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It was the kind of sun-whipped summer day that tended to cook the old west like a Thanksgiving turkey. The Central Pacific Railroad had just rolled into town, and a tall man with a face like sawed oak and fiery red hair leaned casually against a corral fence, watching the passengers disembark. Their faces scanned the local buildings for a place to eat. Few of them noticed the smarmy gentleman in the suit who was crossing the street. But the redhead saw him. He stepped away from the fence and shattered the dusty air.

“There ya are, ya low-down polecat!” he bellowed. The passers-by paused in their tracks. “Ah’m gonna kill ya b’cause of what ya did ta mah sister!” He paused, trying to collect himself. “Mah pore, pore little sister.”

The shorter man was frozen in panic. He didn’t react when the redhead pulled out his gun, cocked it, and fired. The shorter man fell to the street, writhed in pain for a moment, then died. The railway passengers sprinted back onto the train, some women fainted and had to be carried to safety as townsfolk wrestled the gun away from the redhead and dragged him off to jail. The dead man was unceremoniously dragged into the nearest saloon while the terrified passengers remained flat against the train’s floor, afraid to move. Thankfully, the train started rolling once again westward.

After the fervor had passed, the townsfolk relaxed with a hearty laugh. In one swift act of amateur theatre, they had just created the legendary old west.

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The town of Palisade, Nevada was founded by a man named Willy East, who was looking for a comfy place in which to settle freed slaves. He had been talking with San Francisco resident-of-note Joshua Norton (who had recently declared himself to be Emperor of the United States), who had directed him toward the vast expanse of available Nevada land. The convenient placement of the railroad, as well as the town’s functional toilet – a feature not yet found aboard rail travel – cranked up the local population of the young town to around 300 in the 1870’s.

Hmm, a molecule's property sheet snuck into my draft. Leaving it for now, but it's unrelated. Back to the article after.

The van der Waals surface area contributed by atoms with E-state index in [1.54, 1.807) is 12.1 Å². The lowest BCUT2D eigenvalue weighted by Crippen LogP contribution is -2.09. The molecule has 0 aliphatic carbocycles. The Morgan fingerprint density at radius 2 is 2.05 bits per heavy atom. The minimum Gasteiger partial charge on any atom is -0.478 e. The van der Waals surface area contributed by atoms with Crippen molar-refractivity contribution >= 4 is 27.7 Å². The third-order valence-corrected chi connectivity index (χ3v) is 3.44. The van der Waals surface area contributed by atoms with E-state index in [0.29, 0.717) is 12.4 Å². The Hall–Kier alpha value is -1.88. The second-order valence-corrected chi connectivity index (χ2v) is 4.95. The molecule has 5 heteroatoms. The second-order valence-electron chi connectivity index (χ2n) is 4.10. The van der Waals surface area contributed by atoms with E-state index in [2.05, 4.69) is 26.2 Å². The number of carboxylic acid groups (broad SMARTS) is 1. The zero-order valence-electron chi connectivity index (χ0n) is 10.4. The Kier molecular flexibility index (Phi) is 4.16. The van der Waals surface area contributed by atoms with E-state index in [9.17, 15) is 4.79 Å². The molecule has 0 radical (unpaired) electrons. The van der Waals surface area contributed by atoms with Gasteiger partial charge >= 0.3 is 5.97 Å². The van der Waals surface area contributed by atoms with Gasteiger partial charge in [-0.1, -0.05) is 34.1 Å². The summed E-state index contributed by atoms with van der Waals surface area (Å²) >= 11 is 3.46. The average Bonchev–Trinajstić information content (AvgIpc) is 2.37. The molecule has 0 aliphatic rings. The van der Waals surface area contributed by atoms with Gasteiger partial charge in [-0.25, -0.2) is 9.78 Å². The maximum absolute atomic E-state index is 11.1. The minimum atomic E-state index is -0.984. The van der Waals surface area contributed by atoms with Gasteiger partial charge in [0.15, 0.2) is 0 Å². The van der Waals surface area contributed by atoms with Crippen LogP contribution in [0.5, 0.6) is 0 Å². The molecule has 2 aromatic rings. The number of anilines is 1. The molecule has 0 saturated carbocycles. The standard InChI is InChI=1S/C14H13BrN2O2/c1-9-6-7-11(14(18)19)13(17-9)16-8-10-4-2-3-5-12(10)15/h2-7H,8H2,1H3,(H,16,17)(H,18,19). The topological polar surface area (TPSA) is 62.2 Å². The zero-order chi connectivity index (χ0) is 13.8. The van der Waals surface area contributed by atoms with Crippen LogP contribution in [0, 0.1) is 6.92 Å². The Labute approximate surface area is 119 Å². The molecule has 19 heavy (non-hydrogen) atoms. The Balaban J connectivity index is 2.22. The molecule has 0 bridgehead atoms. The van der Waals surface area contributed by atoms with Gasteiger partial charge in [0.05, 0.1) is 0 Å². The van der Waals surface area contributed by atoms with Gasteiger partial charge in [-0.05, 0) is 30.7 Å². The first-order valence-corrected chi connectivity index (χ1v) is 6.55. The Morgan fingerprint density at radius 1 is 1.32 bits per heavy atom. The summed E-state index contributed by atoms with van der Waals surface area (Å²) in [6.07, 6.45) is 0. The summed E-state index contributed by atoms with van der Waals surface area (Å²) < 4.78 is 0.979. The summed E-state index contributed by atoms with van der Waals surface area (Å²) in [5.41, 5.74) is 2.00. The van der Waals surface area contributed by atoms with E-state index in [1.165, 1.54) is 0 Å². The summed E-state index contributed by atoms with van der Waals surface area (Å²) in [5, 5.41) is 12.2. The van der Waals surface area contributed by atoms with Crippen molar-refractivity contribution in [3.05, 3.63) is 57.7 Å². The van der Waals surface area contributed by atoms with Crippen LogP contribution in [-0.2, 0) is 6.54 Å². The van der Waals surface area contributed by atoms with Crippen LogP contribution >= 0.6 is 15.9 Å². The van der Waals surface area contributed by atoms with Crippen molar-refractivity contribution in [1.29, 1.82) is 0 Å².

It was a picturesque little burg, home to a trio of saloons and a well-placed café beside the railway tracks to provide sustenance to the travelers who were pursuing the American Dream out west. Scoundrels and scammers poked and prodded at passenger wallets, selling them useless salt mines and spinning adventurous (and bogus) tales. But where was the “wild west” they had heard so much about? Read more…

Day 984: Love For Freedom – The Biddle Boys Break Out

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Forever conjoined in the tomato sneer of fate, love and sacrifice provide the familiar minor-key chime beneath so many tragic tales. Our past is riddled with them, bleeding their florid twists onto the otherwise sterile emotional landscape of a history which is otherwise defined by dates and wars and steel-grey timelines. The great forgotten love stories are the smack of mustard upon the otherwise bland wiener of historical record.

The story of the notorious Biddle Brothers had reached its final chapter, and was stretching its leg toward its terminus when love intervened and produced an eleventh-hour twist. Two men were given a second chance at freedom. One woman sacrificed everything. Another man met his grisly end.

These are the stories that paint pink acrylic swirls upon the serifs of the font that transcribes our past. After nearly 1000 paths of investigative prose (with the occasional dab of poetry), these are the stories that still ignite my imagination and wonder.

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Jack Biddle, along with his little brother Ed and their friend Frank Dorman, became known around Pittsburgh as The Chloroform Gang. Their modus operandi was to assist their victims into slumber by using chloroform-soaked rags, then to rob them thoroughly. One morning, it all went wrong.

They were hoping to pilfer as much as they could from the residence of grocer Thomas Kahney. Someone – possibly Kahney’s wife, or perhaps one of the intruders – made some noise, and Kahney found himself face to face with the would-be thieves. One of them (and the brothers would pin it on Dorman) shot and killed the man. When the police came snooping for suspects at a nearby home where the gang was hiding out, another blast was fired, killing Detective Patrick Fitzgerald. Read more…

Day 983: Pistols At Dawn On Bloody Island

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Allow us a moment to reflect upon our broken culture and praise the glorious days of yore – the days of righteous morality, of a productive and contributory collective ethos, and of… duelling. Stupid friggin’ duelling.

Of all the ridiculous traditions that we hauled on our societal backs from the grubby landscape of the Middle Ages, duelling has to be among the most laughable. Honor and respect marked the blinding colors of the duelling flag, and men chose to end one another’s lives rather than take the more accepted modern approach of simply living in a perpetual state of passive-aggressive loathing.